Making a Basketball consists of 4 phases
Each of the four phases a basketball goes through during production helps to guarantee that the ball functions as planned. Construction of the ball’s interior, shaping of the interior, creation and application of the ball’s cover, and testing and inspection round out the four-step procedure.
The Ball’s Inner Bladder
The internal bladder, which is a piece of black butyl rubber, is what makes up a basketball’s core. Moreover, the ball’s bounce is successfully provided by butyl rubber. The butyl rubber is melted into flat panels, which are then joined to form a ball-like shape. Furthermore, the bladder has a 1-inch hole punched into it to accommodate the insertion of the air filler tube. The bladder is inflated, and the first phase of testing is complete if the bladder remains inflated for 24 hours.
Shaping the Ball’s Interior
Although the bladder is spherical, it is somewhat asymmetrical. Basketballs must be shaped with the aid of a machine that wraps polyester or nylon threads around the inner bladder in order for them to have a consistent shape and size. The ball’s spherical shape and resistance to deformation are produced by the threads. Some balls are produced with higher-quality threads, which enhances the ball’s performance. Professional balls are shaped with nylon thread, while street balls are often made with polyester thread.
The Ball’s Cover
Different types of materials can be used to create a basketball’s cover. The finest leather is used to cover the balls. Rubber, composition, and synthetic rubber are further materials. Unrolled, the cloth is then divided into six panels that will eventually come together to surround the ball. However, any stamped or embossed markings are applied to the panels before they are put on the ball. The panels are then sewn together around the ball if they are made of leather.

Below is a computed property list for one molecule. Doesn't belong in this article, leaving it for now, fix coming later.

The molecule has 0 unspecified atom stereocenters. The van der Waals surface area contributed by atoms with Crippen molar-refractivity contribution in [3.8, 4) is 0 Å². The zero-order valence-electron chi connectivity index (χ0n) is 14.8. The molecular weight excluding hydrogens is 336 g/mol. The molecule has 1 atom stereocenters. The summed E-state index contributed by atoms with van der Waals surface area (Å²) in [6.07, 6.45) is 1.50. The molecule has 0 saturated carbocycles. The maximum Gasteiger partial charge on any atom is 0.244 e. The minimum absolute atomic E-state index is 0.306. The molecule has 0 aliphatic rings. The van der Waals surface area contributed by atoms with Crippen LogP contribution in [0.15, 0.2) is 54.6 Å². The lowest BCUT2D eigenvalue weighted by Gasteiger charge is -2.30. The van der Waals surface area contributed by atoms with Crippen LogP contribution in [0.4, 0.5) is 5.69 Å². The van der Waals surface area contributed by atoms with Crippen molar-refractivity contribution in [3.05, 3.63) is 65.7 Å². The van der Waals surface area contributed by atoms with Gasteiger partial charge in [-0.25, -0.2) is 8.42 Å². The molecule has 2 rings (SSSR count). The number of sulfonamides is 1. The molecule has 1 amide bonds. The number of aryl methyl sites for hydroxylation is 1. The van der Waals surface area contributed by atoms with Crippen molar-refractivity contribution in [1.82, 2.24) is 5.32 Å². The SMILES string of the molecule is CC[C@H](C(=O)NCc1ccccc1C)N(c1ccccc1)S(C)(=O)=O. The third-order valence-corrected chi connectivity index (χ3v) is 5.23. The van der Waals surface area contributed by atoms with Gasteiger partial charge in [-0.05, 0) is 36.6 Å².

Glue is used to secure synthetic rubber, rubber, and composite panels. After the panels have been glued to the ball, stickers, information, and foil marks are added by hand. The finished balls have a circumference of around 29.5 inches and weigh 20 to 21 ounces. Then the balls are then filled with air, left alone for a further 24 hours, and checked to determine if they are still holding air.
Inspection and Testing
Basketballs often undergo a final inspection and testing procedure in addition to the two tests performed during manufacture to check for air retention. The balls’ bounce is examined to determine whether they will bounce to a particular height at a particular inflation pressure. Moreover, the ball must rebound up to 52 to 56 inches when dropped from a height of 72 inches. The artwork and decals are examined as minor details. Furthermore, the panels are checked if they are free of any excess glue. After the ball has undergone a thorough inspection, it is deflated and packaged either in a box or a polyethylene bag for distribution.